24 May, 2018
Dr Daniele Bianchi of Warwick Business School has generated an incisive report, deducing that financial markets activity has nothing to do with cryptocurrency prices. We examine how Dr Bianchi’s report is absolutely imperative to anyone wanting to offer cryptocurrency trading
Even though digital currencies, especially Bitcoin, have been in existence for a decade already, the foaming at the mouth over-enthusiasm for placing the crypto prefix onto every single word uttered or printed that has been displayed by its almost fanatical followers is a relatively recent phenomenon.
Not only is it very recent but the sweeping proliferation of crypto-everything piled up higher than the Hoover Dam on a cyberspace that had never seen such a wave of hype since its very own inauguration in the early 1990s.
As with most hyperbole, those championing the cryptocurrency cause are not necessarily seasoned and experienced financial technologists with several years of career that includes Goldman Sachs internships, a degree from an Ivy League institution, a three year graduate management program at PriceWaterhouseCoopers and then a senior executive position at Equinix or BT Radianz before going solo to becoming a Solutions Architect at one of the Tier 1 banks or listed derivatives venue.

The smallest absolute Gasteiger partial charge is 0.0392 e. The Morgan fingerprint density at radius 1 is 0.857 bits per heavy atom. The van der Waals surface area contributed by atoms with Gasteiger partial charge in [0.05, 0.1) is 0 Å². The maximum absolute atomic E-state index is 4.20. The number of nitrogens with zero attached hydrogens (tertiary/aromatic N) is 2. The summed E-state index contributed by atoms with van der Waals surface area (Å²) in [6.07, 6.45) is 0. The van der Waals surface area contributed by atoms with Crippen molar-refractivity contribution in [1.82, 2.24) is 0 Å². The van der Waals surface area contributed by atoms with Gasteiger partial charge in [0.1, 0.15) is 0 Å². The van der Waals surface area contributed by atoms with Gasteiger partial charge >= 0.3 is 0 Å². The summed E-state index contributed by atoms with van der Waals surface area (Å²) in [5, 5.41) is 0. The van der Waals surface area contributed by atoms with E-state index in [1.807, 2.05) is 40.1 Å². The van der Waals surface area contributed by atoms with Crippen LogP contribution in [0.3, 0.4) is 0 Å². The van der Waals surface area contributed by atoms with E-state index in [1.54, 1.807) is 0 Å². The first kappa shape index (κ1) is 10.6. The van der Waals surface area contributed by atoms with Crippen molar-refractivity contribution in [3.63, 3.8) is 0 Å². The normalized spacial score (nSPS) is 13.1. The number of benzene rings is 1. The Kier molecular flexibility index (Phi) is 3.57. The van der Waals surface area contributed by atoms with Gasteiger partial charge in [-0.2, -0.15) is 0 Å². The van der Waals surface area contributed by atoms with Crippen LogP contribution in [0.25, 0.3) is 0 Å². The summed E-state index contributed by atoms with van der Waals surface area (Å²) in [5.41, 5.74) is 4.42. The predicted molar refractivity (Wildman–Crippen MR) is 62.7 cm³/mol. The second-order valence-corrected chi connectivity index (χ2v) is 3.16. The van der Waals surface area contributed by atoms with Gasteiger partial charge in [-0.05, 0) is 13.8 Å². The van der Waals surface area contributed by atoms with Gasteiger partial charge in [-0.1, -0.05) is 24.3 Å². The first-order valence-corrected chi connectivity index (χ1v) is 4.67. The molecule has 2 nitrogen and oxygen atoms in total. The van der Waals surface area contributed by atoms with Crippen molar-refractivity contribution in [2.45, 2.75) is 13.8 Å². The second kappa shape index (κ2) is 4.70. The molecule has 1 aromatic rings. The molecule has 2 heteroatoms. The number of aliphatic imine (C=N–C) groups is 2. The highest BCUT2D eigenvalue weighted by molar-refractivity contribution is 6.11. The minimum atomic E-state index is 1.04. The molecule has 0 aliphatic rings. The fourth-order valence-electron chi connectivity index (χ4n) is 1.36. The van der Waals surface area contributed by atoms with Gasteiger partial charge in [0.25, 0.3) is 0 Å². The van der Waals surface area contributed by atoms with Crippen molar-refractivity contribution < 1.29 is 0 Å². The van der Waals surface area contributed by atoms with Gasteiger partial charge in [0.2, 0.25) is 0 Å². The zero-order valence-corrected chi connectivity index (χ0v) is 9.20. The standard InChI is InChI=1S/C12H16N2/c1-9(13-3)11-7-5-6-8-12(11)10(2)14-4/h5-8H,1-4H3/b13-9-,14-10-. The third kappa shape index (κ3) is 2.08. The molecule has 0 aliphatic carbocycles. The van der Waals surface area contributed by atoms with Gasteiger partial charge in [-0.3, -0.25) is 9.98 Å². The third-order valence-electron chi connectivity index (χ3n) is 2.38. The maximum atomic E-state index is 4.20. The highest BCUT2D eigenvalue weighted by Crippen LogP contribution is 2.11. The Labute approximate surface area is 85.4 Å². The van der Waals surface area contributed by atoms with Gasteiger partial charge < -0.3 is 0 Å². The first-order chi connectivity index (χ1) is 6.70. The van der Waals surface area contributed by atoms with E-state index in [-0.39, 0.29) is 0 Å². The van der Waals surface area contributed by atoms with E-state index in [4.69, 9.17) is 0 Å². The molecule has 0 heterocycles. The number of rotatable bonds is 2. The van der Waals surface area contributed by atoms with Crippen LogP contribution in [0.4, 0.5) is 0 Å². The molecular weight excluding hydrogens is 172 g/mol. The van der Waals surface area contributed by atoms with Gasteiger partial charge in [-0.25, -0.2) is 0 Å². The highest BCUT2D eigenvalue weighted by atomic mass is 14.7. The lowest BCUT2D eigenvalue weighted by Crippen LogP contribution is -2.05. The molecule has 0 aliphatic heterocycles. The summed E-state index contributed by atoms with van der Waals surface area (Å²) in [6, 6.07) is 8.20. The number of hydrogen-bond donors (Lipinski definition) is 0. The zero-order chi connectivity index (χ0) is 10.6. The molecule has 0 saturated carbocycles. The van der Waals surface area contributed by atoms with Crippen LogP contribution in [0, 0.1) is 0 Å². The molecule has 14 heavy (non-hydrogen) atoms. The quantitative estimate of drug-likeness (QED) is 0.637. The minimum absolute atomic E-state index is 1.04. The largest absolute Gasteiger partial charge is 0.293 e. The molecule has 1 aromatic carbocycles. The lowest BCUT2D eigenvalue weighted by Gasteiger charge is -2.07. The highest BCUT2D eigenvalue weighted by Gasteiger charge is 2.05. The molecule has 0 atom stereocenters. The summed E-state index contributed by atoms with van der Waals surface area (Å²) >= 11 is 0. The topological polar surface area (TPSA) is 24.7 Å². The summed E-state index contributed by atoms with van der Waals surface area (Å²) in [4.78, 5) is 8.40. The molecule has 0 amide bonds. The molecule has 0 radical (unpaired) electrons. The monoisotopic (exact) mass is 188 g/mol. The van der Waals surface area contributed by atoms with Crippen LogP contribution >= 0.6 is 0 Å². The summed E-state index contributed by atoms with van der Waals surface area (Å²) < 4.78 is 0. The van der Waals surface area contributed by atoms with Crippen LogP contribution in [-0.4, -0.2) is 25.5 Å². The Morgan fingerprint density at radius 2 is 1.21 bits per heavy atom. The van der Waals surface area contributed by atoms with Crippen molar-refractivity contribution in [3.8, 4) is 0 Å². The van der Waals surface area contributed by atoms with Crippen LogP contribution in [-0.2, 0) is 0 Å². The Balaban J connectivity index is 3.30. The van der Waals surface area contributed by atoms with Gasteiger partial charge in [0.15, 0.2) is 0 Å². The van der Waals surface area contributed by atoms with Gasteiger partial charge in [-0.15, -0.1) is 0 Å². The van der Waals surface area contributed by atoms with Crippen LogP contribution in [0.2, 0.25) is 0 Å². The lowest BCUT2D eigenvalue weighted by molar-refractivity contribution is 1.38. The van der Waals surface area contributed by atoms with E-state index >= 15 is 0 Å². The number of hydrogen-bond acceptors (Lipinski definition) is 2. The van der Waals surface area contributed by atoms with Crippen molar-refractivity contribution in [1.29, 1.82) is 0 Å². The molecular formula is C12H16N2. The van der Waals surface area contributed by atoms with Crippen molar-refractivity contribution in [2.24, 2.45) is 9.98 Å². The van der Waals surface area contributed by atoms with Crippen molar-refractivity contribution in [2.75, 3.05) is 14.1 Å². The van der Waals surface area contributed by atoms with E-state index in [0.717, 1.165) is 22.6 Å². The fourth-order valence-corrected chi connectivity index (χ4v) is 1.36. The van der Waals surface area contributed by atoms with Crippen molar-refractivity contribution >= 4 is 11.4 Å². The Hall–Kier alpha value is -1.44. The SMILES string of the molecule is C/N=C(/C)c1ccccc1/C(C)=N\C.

Far from it. Most are unknown entities that have latched onto a craze and become completely engrossed in it, such that within just six months they have gone from being an armchair pundit with little experience to an out and out expert in the ‘future of the financial world’, with no previous experience, and a hostile reaction toward anyone who criticizes their adherence to this all-encompassing ideology.
That is fanaticism, and fanaticism and global economics do not bode well. Fanaticism and technology do not make for good partners, either.